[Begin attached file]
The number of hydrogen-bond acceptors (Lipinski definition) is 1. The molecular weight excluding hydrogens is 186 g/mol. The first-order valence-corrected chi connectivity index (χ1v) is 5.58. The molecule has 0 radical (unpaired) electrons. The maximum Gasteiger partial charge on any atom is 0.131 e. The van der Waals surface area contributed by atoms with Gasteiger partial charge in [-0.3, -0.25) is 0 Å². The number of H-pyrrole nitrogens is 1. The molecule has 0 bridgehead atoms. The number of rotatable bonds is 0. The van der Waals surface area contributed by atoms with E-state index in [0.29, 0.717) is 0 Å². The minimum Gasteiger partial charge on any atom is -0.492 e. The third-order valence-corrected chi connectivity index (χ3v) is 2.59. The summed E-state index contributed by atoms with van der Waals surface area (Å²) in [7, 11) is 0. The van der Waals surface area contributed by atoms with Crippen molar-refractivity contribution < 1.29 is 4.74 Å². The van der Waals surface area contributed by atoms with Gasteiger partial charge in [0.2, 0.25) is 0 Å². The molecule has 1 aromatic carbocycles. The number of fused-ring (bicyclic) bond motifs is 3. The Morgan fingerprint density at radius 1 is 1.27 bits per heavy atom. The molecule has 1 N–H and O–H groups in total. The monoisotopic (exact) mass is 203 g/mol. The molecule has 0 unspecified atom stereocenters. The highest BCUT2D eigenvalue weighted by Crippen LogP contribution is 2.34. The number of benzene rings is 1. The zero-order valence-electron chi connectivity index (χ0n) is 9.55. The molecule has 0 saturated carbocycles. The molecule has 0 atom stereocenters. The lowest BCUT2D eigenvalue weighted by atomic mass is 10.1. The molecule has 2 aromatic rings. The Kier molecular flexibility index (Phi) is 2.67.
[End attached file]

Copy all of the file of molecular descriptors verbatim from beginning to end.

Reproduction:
The number of hydrogen-bond acceptors (Lipinski definition) is 1. The molecular weight excluding hydrogens is 186 g/mol. The first-order valence-corrected chi connectivity index (χ1v) is 5.58. The molecule has 0 radical (unpaired) electrons. The maximum Gasteiger partial charge on any atom is 0.131 e. The van der Waals surface area contributed by atoms with Gasteiger partial charge in [-0.3, -0.25) is 0 Å². The number of H-pyrrole nitrogens is 1. The molecule has 0 bridgehead atoms. The number of rotatable bonds is 0. The van der Waals surface area contributed by atoms with E-state index in [0.29, 0.717) is 0 Å². The minimum Gasteiger partial charge on any atom is -0.492 e. The third-order valence-corrected chi connectivity index (χ3v) is 2.59. The summed E-state index contributed by atoms with van der Waals surface area (Å²) in [7, 11) is 0. The van der Waals surface area contributed by atoms with Crippen molar-refractivity contribution < 1.29 is 4.74 Å². The van der Waals surface area contributed by atoms with Gasteiger partial charge in [0.2, 0.25) is 0 Å². The molecule has 1 aromatic carbocycles. The number of fused-ring (bicyclic) bond motifs is 3. The Morgan fingerprint density at radius 1 is 1.27 bits per heavy atom. The molecule has 1 N–H and O–H groups in total. The monoisotopic (exact) mass is 203 g/mol. The molecule has 0 unspecified atom stereocenters. The highest BCUT2D eigenvalue weighted by Crippen LogP contribution is 2.34. The number of benzene rings is 1. The zero-order valence-electron chi connectivity index (χ0n) is 9.55. The molecule has 0 saturated carbocycles. The molecule has 0 atom stereocenters. The lowest BCUT2D eigenvalue weighted by atomic mass is 10.1. The molecule has 2 aromatic rings. The Kier molecular flexibility index (Phi) is 2.67.